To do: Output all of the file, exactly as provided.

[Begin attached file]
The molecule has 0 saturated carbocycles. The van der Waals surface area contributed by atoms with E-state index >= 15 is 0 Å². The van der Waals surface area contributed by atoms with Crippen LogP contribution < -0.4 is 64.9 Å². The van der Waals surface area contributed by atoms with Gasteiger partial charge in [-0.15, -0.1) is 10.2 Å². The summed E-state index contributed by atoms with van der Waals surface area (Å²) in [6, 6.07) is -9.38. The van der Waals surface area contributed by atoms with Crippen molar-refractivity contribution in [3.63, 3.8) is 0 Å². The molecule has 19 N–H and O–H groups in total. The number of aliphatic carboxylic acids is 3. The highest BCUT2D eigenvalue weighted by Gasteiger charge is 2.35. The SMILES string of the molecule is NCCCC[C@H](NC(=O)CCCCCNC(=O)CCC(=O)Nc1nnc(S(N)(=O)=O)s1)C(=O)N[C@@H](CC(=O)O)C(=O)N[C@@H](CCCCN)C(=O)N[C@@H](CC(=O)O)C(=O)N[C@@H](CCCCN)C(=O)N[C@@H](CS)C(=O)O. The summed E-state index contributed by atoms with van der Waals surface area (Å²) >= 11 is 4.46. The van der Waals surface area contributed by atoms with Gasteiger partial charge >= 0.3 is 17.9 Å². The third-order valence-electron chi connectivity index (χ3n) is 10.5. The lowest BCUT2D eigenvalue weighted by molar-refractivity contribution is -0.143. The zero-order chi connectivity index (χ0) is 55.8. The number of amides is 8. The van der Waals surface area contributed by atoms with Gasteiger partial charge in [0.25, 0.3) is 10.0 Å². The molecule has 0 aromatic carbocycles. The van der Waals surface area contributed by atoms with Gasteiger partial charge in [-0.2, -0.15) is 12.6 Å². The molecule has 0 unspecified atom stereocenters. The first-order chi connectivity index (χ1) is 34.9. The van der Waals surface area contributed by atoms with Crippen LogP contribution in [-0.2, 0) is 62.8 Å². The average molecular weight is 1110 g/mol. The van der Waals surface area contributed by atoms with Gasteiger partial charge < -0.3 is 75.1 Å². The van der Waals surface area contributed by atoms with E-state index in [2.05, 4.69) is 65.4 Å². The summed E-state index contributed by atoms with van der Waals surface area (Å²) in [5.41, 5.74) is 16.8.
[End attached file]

The molecule has 0 saturated carbocycles. The van der Waals surface area contributed by atoms with E-state index >= 15 is 0 Å². The van der Waals surface area contributed by atoms with Crippen LogP contribution < -0.4 is 64.9 Å². The van der Waals surface area contributed by atoms with Gasteiger partial charge in [-0.15, -0.1) is 10.2 Å². The summed E-state index contributed by atoms with van der Waals surface area (Å²) in [6, 6.07) is -9.38. The van der Waals surface area contributed by atoms with Crippen molar-refractivity contribution in [3.63, 3.8) is 0 Å². The molecule has 19 N–H and O–H groups in total. The number of aliphatic carboxylic acids is 3. The highest BCUT2D eigenvalue weighted by Gasteiger charge is 2.35. The SMILES string of the molecule is NCCCC[C@H](NC(=O)CCCCCNC(=O)CCC(=O)Nc1nnc(S(N)(=O)=O)s1)C(=O)N[C@@H](CC(=O)O)C(=O)N[C@@H](CCCCN)C(=O)N[C@@H](CC(=O)O)C(=O)N[C@@H](CCCCN)C(=O)N[C@@H](CS)C(=O)O. The summed E-state index contributed by atoms with van der Waals surface area (Å²) >= 11 is 4.46. The van der Waals surface area contributed by atoms with Gasteiger partial charge >= 0.3 is 17.9 Å². The third-order valence-electron chi connectivity index (χ3n) is 10.5. The lowest BCUT2D eigenvalue weighted by molar-refractivity contribution is -0.143. The zero-order chi connectivity index (χ0) is 55.8. The number of amides is 8. The van der Waals surface area contributed by atoms with Gasteiger partial charge in [0.25, 0.3) is 10.0 Å². The molecule has 0 aromatic carbocycles. The van der Waals surface area contributed by atoms with Gasteiger partial charge in [-0.2, -0.15) is 12.6 Å². The molecule has 0 unspecified atom stereocenters. The first-order chi connectivity index (χ1) is 34.9. The van der Waals surface area contributed by atoms with Crippen LogP contribution in [-0.2, 0) is 62.8 Å². The average molecular weight is 1110 g/mol. The van der Waals surface area contributed by atoms with Gasteiger partial charge < -0.3 is 75.1 Å². The van der Waals surface area contributed by atoms with E-state index in [2.05, 4.69) is 65.4 Å². The summed E-state index contributed by atoms with van der Waals surface area (Å²) in [5.41, 5.74) is 16.8.